Management includes the development of awareness and learning how to deal with the manifestations of anxiety through applied relaxation and breathing techniques, distraction, mindfulness, confidence building and CBT principles. Medication may also have a useful role.
Social anxiety disorder
This and depression are the most common mental health problem. It is characterised by worrying about what others think of us. A common anxiety is when speaking in public but it may occur in a very severe form and prevent a sufferer from leaving their home.
Panic attacks are a very severe form of anxiety when, out of the blue, overwhelming fear or distress appears. However, they can also occur when in an anxious situation such as prior to giving a talk or when travelling on the tube. It needs to be treated early so as to prevent the avoidance of situations.
Work related stress
I have a wide experience of managing work-related stress. This often results in underachievement and poor mental health. I hope to reduce anxiety, resolve low mood and improve self-belief. I use techniques to improve confidence, manage relationship difficulties and conflicts, explore and challenge fears and worries and improve mental well-being.
Attention deficit hyperactivity disorder (ADHD)
This condition manifests itself through difficulties in focusing. Sufferers may be high achieving due to their drive, energy and ability to think out of the box. However, inattention, difficulties relaxing, forgetfulness, poor organisational skills, relationship difficulties and secondary disorders including depression and substance misuse can cause problems. ADHD can become apparent in early adulthood with the move from a structured home and school environment to living independently.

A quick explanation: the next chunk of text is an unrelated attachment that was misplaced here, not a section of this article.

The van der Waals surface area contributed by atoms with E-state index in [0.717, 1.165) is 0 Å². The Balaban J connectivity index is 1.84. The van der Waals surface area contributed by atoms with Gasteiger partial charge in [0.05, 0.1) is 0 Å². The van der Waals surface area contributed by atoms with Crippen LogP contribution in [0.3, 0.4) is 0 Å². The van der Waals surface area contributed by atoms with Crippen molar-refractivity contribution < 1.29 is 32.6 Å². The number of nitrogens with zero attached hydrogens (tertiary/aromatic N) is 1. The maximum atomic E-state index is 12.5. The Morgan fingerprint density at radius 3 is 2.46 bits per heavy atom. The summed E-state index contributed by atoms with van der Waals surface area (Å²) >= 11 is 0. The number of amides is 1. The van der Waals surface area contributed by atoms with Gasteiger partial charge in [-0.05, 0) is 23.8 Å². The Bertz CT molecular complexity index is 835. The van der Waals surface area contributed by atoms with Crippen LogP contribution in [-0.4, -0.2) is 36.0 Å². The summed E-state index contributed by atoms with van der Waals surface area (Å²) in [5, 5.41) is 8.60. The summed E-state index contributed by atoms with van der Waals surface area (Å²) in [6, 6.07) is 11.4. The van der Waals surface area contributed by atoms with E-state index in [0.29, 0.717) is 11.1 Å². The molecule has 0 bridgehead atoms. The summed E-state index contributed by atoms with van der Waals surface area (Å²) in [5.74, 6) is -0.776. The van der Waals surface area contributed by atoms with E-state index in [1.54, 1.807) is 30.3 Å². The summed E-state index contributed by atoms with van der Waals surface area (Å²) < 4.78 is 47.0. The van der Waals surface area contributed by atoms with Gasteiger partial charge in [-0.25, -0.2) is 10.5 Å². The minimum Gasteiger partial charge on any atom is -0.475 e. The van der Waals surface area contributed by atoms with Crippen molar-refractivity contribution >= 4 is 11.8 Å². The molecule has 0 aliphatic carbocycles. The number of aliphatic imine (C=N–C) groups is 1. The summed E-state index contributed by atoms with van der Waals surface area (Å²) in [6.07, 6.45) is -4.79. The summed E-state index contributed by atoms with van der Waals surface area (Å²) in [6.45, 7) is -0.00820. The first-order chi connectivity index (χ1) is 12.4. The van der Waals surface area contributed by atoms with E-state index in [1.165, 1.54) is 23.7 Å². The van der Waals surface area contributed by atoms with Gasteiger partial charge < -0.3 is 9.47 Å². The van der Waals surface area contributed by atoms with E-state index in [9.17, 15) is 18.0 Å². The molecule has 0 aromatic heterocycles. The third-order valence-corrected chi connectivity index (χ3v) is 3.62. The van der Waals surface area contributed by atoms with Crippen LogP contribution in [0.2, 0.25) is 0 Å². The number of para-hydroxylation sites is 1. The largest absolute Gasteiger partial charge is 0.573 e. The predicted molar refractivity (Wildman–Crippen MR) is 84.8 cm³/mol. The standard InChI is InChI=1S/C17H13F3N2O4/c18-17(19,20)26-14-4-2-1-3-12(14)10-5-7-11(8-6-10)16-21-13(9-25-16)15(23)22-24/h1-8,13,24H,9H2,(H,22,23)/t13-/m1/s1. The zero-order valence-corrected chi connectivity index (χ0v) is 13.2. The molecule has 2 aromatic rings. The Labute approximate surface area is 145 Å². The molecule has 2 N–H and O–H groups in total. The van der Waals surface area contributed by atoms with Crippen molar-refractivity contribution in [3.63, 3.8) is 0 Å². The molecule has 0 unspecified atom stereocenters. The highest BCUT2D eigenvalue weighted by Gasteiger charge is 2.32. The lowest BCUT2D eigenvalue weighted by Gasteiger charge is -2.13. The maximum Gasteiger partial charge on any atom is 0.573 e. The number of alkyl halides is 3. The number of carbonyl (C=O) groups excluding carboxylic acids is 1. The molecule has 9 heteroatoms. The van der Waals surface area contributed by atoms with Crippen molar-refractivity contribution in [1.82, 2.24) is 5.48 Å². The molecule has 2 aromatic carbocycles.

I have developed my practice to diagnose and treat those with adult ADHD since working, 10 years ago, at a neurodevelopmental assessment center. I hope to improve focus through medication and psychological therapy and address any other issues arising from the disorder.
Autistic Spectrum Disorder (ASD)
Autistic traits are common and bring many strengths, including the ability to absorb and retain facts, the ability to concentrate well and tenacity in overcoming problems. Autism is associated with anxiety and other mental health problems. Diagnosis can often help self-awareness and self-acceptance. Recognising that we all have our foibles and health issues can help us to be kind to ourselves.
Anorexia nervosa occurs when weight loss is self-induced due to a fear of fatness. Self worth is often based on the ability to control weight and body shape.
Bulimia nervosa is a condition in which large amounts of food are taken followed by self-induced vomiting or purging due to a fear of fatness.
Management includes restoring nutritional health and normal eating habits, dealing with self-criticism, cognitive behaviour therapy, improving self-confidence and addressing anxiety, depression and relationship issues. Medication can also help.
Compulsive eating disorder is a similar condition in which large amounts of food are rapidly consumed often in secret. An assessment helps to determine the relative contributions of psychological problems and diet.
It can be a feature of depression, bipolar, anxiety, bulimia and attention deficit hyperactivity disorder, which may need treating in their own right.
I also have experience in managing psychoses, schizophrenia, bipolar disorder, dementia, phobias, and obsessive-compulsive disorder.